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J Neurooncol. 2012 Sep;109(2):273-83. doi: 10.1007/s11060-012-0889-1. Epub 2012 May 12.

Stereotactic iodine-125 brachytherapy for treatment of inoperable focal brainstem gliomas of WHO grades I and II: feasibility and long-term outcome.

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1
Department of Stereotactic and Functional Neurosurgery, University Hospital of Cologne, Kerpener Straße 62 Main Clinic Building 11th Floor, 50937, Cologne, Germany. maximilian.ruge@uk-koeln.de

Abstract

Microsurgical resection is the most frequently suggested treatment option for accessible focal brainstem gliomas (F-BSG) of World Health Organization (WHO) grades I and II. Because of their location in the highly eloquent brain, however, resection is associated with permanent postoperative morbidity, ranging from 12 to 33 %. Only a few reports have suggested stereotactic brachytherapy (SBT) with implantation of iodine-125 seeds as a local treatment alternative. Between 1993 and 2010, 47 patients were treated with SBT (iodine-125 seeds; cumulative surface dose 50-65 Gy) for inoperable F-BSG, WHO grades I and II, in one of the largest reported patient series. We evaluated procedure-related complications, clinical outcome, and progression-free and overall survival (PFS, OS). Median follow-up was 81.6 months. Procedure-related mortality was zero. Within 30 days of seed implantation six patients (12.8 %) had transient neurological deficits. Two patients (4.3 %) deteriorated permanently. Space-occupying cysts occurred in six patients (12.8 %) after a median of 28.5 months, and required surgical intervention. Nine patients (19.1 %) presented with tumor relapse after a median of 56.6 months (range 7.9-118.0 months). For the remaining 38 patients complete response was observed for 23.4 %, partial response for 29.8 %, and stable disease for 27.7 %. Actuarial PFS was 97.7 ± 2.2, 92.8 ± 4.0, 81.2 ± 6.5, and 62.0 ± 10.4 % after 1, 2, 5, and 10 years, respectively. Corresponding OS was 100 ± 0.0 % (1 and 2 years), 97.4 ± 2.6 % (5 years), and 87.6 ± 7.0 % (10 years). SBT is a comparatively safe, minimally invasive, and highly effective local treatment option for patients with inoperable F-BSG WHO grades I and II; it merits further evaluation in prospective randomized trials.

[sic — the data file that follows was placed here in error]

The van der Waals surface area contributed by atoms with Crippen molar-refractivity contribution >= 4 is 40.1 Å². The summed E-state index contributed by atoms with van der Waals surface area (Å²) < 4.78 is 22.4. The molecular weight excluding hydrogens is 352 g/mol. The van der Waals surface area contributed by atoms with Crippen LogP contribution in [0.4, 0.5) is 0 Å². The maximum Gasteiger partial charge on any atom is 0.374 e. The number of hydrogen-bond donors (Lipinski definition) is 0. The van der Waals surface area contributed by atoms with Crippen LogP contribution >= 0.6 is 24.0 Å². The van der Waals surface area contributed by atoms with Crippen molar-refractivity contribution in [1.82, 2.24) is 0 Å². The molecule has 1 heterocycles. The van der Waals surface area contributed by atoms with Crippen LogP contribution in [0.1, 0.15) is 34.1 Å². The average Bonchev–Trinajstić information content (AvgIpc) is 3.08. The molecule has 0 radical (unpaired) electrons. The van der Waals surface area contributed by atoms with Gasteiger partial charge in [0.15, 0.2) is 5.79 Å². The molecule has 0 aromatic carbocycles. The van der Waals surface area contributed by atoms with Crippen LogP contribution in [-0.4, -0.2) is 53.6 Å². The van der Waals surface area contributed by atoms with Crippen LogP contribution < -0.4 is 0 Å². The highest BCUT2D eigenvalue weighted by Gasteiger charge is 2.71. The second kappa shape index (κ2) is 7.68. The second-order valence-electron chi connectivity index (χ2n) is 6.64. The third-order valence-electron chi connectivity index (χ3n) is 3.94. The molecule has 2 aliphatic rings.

PMID:
22580799
DOI:
10.1007/s11060-012-0889-1
[Indexed for MEDLINE]

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